• Gunn, W., T. Otto, R. C. Smith ed. (2013). Design Anthropology: Theory and Practice. London, New York, New Delhi, Sydney: Bloomsbury.
  • Nolan, R. W., ed. (2013). A Handbook of Practicing Anthropology. Malden, Oxford, Chichester: Wiley-Blackwell.

Phase 3: Analysis – Interpretation of Data

Analysis of research resultsTranslating between theory and practice
Interpretation of research dataWorking under time restraints (academic time vs industry time)
Co-creating solutionsExtracting key points from complex research
PrototypingTeamwork and co-creation (co-creation techniques)
Pragmatic attitude


As an ongoing dialogue between research and analysis, interpretation of data in people-centred design and development is a co-creative process. In phase 3, student teams place a strong focus on finding meaning in the often messy and complex set of thick data, which incorporates translating back and forth between theory and practice (consulting theoretical inputs, comparing relevant resources, identifying key themes, making choices and justifying them). If phase two was oriented towards discovering the “unknown unknowns”, the goal of this phase is to ask: what does the data tell us? And, importantly, what can we do with it? This phase therefore enters into the designing/developing of potential solutions. This is not only done as teamwork, but it also involves utilising co-creation techniques, with which the different stakeholders are engaged in this part of the team projects as well (e.g. workshops with research participants and industry partners, design studios, focus group discussions). The student outputs in this phase can include organising co-creative workshops with project stakeholders, identifying the need for carrying out additional research, or presenting research data and analyses to peers and mentors.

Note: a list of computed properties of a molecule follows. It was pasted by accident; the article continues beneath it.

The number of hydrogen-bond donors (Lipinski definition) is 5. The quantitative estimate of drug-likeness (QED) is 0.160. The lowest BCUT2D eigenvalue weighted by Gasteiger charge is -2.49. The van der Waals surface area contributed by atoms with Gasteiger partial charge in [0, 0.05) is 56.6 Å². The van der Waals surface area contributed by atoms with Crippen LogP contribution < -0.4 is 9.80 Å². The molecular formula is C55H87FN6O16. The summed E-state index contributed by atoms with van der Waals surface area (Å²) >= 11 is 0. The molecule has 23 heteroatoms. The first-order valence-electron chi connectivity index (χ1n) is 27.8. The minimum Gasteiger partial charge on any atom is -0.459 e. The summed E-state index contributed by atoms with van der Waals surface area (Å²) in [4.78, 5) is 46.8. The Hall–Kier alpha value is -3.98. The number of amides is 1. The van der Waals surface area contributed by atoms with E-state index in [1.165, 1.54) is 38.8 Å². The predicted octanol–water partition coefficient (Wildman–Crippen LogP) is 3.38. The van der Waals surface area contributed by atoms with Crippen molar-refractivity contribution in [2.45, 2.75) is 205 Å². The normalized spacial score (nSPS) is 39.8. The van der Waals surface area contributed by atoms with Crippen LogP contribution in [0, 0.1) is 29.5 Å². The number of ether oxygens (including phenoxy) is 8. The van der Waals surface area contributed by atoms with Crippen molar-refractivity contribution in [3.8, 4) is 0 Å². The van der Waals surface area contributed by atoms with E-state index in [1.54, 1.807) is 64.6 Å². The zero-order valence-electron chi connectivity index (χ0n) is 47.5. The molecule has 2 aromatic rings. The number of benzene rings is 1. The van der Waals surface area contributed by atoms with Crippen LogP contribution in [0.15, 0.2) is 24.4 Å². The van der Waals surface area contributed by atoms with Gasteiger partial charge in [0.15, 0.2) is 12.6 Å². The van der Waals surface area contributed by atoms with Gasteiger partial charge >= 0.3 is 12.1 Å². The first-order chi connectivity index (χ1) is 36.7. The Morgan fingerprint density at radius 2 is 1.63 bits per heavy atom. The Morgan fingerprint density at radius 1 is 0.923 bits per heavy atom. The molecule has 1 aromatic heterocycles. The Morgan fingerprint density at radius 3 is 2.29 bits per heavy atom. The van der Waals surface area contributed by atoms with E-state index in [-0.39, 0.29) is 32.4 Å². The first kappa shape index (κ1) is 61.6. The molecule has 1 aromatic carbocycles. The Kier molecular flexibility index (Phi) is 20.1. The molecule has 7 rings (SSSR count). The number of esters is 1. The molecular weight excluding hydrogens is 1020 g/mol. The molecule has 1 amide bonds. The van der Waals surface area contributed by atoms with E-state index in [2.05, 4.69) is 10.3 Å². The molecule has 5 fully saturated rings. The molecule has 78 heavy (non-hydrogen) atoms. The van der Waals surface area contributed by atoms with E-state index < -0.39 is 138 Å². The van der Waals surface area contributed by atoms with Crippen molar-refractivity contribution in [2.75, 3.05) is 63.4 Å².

HEI – industry cooperation

Support from the HEI and industry mentors continues throughout the third phase. Academic support entails providing a space for theoretical and methodological considerations and translating between practice and theory (qualitative data analysis techniques, in-class presentations team data analyses, reading assignments etc.). Industry partners provide feedback on data analysis to student teams in the form of intervision meetings or similar. They are also an essential participant in the co-creative process – they might participate in co-creative workshops, where students-researchers could bring them in the same room with research participants (potential “users” of the developed solutions). This ensures that research outcomes are not interpreted by the research team in isolation, but that ideas and solutions are developed in partnership with a number of project stakeholders – research participants, as well as industry partners (“designing with, not only for the people”), keeping in check with “what is possible”, not only what is “desirable”.

Suggested readings

  • Dey, I. (1993). Qualitative data analysis: A user-friendly guide for social scientists. London and New York: Routledge.
  • Bryman, A., and Burgess, R.G., ed. (1994). Analyzing Qualitative Data. London: Routledge.
  • Buchenau, M. and J. F. Suri (2000). Experience Prototyping. Proceedings of DIS. New York: ACM. 424-433.